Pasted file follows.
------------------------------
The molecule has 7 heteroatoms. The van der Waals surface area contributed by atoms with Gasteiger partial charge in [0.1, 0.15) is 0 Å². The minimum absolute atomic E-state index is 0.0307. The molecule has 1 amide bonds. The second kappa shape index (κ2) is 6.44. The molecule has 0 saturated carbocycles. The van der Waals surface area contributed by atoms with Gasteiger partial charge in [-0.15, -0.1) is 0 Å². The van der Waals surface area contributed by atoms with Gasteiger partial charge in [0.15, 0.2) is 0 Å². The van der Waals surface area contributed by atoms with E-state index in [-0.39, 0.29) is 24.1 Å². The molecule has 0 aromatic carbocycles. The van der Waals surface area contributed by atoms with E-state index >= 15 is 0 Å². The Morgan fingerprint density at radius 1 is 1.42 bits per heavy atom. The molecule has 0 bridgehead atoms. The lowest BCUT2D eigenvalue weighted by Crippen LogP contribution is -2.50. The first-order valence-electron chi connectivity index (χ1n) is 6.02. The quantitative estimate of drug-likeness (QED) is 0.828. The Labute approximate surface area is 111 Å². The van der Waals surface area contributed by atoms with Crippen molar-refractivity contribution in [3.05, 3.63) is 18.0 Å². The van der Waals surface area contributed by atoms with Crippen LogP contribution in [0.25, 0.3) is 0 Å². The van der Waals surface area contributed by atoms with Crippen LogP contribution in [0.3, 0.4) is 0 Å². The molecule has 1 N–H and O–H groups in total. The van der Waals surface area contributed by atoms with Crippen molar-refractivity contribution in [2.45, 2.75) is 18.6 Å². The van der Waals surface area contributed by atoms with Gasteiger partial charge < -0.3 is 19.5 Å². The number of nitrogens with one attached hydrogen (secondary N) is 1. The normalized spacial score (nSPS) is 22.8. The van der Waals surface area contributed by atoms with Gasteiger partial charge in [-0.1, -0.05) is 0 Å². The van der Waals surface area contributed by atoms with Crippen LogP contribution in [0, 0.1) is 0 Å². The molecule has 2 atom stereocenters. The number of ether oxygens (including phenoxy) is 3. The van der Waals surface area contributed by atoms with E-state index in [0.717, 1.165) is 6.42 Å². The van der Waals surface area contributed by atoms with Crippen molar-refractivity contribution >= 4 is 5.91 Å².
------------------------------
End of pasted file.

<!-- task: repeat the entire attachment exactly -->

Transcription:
The molecule has 7 heteroatoms. The van der Waals surface area contributed by atoms with Gasteiger partial charge in [0.1, 0.15) is 0 Å². The minimum absolute atomic E-state index is 0.0307. The molecule has 1 amide bonds. The second kappa shape index (κ2) is 6.44. The molecule has 0 saturated carbocycles. The van der Waals surface area contributed by atoms with Gasteiger partial charge in [-0.15, -0.1) is 0 Å². The van der Waals surface area contributed by atoms with Gasteiger partial charge in [0.15, 0.2) is 0 Å². The van der Waals surface area contributed by atoms with E-state index in [-0.39, 0.29) is 24.1 Å². The molecule has 0 aromatic carbocycles. The van der Waals surface area contributed by atoms with E-state index >= 15 is 0 Å². The Morgan fingerprint density at radius 1 is 1.42 bits per heavy atom. The molecule has 0 bridgehead atoms. The lowest BCUT2D eigenvalue weighted by Crippen LogP contribution is -2.50. The first-order valence-electron chi connectivity index (χ1n) is 6.02. The quantitative estimate of drug-likeness (QED) is 0.828. The Labute approximate surface area is 111 Å². The van der Waals surface area contributed by atoms with Crippen molar-refractivity contribution in [3.05, 3.63) is 18.0 Å². The van der Waals surface area contributed by atoms with Crippen LogP contribution in [0.25, 0.3) is 0 Å². The van der Waals surface area contributed by atoms with Crippen LogP contribution in [0.3, 0.4) is 0 Å². The molecule has 1 N–H and O–H groups in total. The van der Waals surface area contributed by atoms with Crippen molar-refractivity contribution in [2.45, 2.75) is 18.6 Å². The van der Waals surface area contributed by atoms with Gasteiger partial charge < -0.3 is 19.5 Å². The number of nitrogens with one attached hydrogen (secondary N) is 1. The normalized spacial score (nSPS) is 22.8. The van der Waals surface area contributed by atoms with Gasteiger partial charge in [-0.1, -0.05) is 0 Å². The van der Waals surface area contributed by atoms with Crippen LogP contribution in [0, 0.1) is 0 Å². The molecule has 2 atom stereocenters. The number of ether oxygens (including phenoxy) is 3. The van der Waals surface area contributed by atoms with E-state index in [0.717, 1.165) is 6.42 Å². The van der Waals surface area contributed by atoms with Crippen molar-refractivity contribution >= 4 is 5.91 Å².